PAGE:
We address to all sectors of the society: families, teachers, health workers. administrators, and politicians. We offer seminars, a service via email and a website full of resources. In addition, we are expanding with 'branches' of Bilingualism Matters in different places: one is already operational in Tromsø, Norway, another is opening in the Hebrides, and a third one will open next spring in Greece. We hope to have one in Sardinia soon, too.


What are the reasons which parents or other persons dealing with bilingual children are addressing more frequently to your center for?

There are some questions we are frequently asked by families. Many parents are afraid to confuse children with too many languages​​: this is a cause for concern especially if the languages ​​are more than two.

Another frequent question is what to do if the child refuses to speak the minority language at home: this is a fairly usual situation that can occur when the child starts going to school and sees his bilingualism as a factor of 'diversity '. Our advice is to try to continue speaking the language, while accepting that the child can go through a phase in which he prefers to answer in the majority language.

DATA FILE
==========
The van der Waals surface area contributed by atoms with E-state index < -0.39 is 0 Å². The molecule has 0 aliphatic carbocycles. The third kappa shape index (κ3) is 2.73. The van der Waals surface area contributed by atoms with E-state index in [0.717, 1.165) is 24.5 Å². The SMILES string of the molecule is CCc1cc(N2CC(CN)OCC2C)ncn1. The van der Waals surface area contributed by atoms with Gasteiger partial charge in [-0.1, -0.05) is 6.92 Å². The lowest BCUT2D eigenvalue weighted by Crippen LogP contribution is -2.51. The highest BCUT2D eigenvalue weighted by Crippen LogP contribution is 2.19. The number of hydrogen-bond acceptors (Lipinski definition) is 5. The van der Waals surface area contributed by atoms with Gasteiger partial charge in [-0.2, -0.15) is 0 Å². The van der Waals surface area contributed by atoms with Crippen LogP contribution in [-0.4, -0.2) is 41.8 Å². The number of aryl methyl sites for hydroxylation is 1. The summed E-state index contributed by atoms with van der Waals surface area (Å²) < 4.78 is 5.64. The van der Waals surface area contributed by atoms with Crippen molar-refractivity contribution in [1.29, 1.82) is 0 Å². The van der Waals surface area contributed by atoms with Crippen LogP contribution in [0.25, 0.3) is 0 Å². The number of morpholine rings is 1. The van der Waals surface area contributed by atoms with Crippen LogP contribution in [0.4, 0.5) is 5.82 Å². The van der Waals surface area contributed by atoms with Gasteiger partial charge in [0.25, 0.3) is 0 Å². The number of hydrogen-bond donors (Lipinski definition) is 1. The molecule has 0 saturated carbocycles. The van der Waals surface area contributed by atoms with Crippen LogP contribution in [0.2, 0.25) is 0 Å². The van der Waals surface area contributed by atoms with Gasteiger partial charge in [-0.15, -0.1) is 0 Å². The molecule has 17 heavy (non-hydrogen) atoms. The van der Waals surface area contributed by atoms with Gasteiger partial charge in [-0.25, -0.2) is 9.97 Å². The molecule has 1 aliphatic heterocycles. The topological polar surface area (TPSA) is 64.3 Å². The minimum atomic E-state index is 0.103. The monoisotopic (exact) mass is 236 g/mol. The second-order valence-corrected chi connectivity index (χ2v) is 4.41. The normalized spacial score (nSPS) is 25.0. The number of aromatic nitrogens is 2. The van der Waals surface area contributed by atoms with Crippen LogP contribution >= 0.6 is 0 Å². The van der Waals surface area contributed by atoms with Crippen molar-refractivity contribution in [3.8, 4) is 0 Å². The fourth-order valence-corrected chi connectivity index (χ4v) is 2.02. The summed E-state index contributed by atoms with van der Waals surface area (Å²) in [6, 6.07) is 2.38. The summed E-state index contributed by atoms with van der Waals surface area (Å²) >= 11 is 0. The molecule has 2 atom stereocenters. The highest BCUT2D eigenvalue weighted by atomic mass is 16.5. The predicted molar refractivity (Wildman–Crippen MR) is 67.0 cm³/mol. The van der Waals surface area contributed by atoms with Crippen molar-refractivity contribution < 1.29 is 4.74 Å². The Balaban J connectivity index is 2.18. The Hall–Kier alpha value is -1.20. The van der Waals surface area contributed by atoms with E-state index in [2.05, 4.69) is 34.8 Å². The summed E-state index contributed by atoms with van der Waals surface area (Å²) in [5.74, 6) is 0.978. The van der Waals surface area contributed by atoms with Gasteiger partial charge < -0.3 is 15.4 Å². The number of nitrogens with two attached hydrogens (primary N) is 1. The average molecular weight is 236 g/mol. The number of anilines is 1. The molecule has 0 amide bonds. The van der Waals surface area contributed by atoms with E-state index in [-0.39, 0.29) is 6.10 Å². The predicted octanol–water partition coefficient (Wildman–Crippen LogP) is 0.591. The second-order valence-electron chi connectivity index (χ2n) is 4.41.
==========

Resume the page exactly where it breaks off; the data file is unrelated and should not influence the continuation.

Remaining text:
We are often asked if the method 'one parent, one language' (OPOL) is the most effective one, or what to do when one parent does not understand the other language.

We receive many requests for information and advice from teachers, both at kindergarten and primary school level, many teachers host in their classes children from different countries and different languages​​, who initially can say very little in the community language, although language comprehension is greatly improved quickly.

What do you answer to the question on the best method to adopt? Is there a better way than others to raise bilingual children? Are there binding rules?